'Greetings. I acknowledge that I have received . . . one well-stamped, two-imaged *solidus* of gold'. This is what survives at what is now the top of the first (incomplete) text - describing the loan of a valuable coin - in this important edition of the fourth century CE papyrus codex referred to as *P.Math.* (62-63). The twelve leaves of the (reconstructed) codex contain many mathematical problems, several contracts and a number of texts listing various units of measure and their equivalents. [1]

The edition, with critical apparatus, English translation and a rich problem-by-problem commentary addressing papyrological, philological, mathematical and contextual matters, is the work of Roger Bagnall and Alexander Jones, with the assistance of Katja Kosova and Zoe Misiewicz, and contributions from Jonathan Ben-Dov, Jacco Dieleman, Justin Dombrowski, Erik Hermans and Mathieu Ossendrijver. Following their consideration of the contents and the format of the codex, and the quality of the Greek, Bagnall and Jones argue that it is likely to have 'belonged to a student in a school devoted to training business agents and similar professionals' (55).

The extensive introduction discusses the types of text in *P.Math.* and their relation to comparable texts in other Greco-Roman papyri and archaeologically-recovered media. The texts are placed within the larger context of the late antique world, particularly with regards to issues relating to numeracy, literacy, education and vocational training.

The metrological texts detail how various units of measure were related, facilitating the unit conversions required in many mathematical problems. Some describe relations between units of the same kind, for example length, while others refer to units of measure describing different sorts of commodities, such as dry goods or liquids. Area measures relating to building sites and the work of surveyors are referred to as well. For example, the relationship between the surveyor's *schoinion* and the cubit is given in text e3 (80-81).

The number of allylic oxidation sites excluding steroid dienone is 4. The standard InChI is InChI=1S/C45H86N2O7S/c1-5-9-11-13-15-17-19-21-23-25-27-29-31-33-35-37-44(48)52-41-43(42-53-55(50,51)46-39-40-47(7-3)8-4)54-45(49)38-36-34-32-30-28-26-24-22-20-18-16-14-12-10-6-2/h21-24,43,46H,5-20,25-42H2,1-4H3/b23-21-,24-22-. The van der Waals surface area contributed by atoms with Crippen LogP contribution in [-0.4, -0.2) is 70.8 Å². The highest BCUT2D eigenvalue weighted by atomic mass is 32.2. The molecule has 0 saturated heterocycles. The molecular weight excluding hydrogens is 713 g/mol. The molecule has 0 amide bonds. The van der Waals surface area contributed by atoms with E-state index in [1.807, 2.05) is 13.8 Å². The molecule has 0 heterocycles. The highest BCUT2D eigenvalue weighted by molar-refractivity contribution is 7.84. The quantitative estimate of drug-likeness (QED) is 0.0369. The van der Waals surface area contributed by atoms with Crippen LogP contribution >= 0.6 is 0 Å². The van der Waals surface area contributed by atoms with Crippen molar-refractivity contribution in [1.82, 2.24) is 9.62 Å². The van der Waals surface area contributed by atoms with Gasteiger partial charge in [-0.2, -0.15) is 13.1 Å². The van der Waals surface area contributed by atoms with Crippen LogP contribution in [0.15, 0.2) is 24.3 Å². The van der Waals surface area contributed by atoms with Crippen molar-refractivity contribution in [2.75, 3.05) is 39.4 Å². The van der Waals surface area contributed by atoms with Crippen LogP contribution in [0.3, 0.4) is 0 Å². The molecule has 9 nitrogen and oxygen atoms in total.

The forty-four mathematical problems in *P.Math.* are the most varied collection known (even though *P.Cair. cat.* 10758 contains more problems). The majority in *P.Math.* are concerned with two- and three-dimensional geometry. In several instances, the specified subject of consideration is a possible 'real-world' situation - such as how many vines a field will hold (f7, 86-87) - rather than a mathematical object such as a triangle. A number of problems refer to wheat and granaries, whilst one outlier is concerned with the speed of people running (d2, 74-75). There are also six problems dealing with partition into unit fractions, presenting puzzles without reference to specific practical applications. The editors consider ways in which the problem texts might have been used within an educational setting. Notably, they see little evidence of progression from elementary to more advanced problems (21) and the intention behind the order of presentation of the problems is not clear. The arithmetical skills of the codex' compiler were very good. There appear to be no errors of calculation (25).

Diagrams are famously important to Greek geometry. In mathematical papyri, diagrams may aid in the visualisation of the situation described. The editors point to numerous issues with the diagrams in *P.Math.*, suggesting that the creator of the diagrams 'must have had only a tenuous grasp of the spatial meaning of the geometrical terms in the problems' (27). They note that 'each recto or verso contains one or more texts, usually separated by decorative borders or by the diagrams that come at the end of many mathematical problems' (3). Are the various diagrams, the representations of the *ankh*, palm fronds and borders 'simply' decorative? [2] Is *P.Math.* some sort of notebook? Are the 'decorations' part of the way in which the owner put their personal mark on the codex?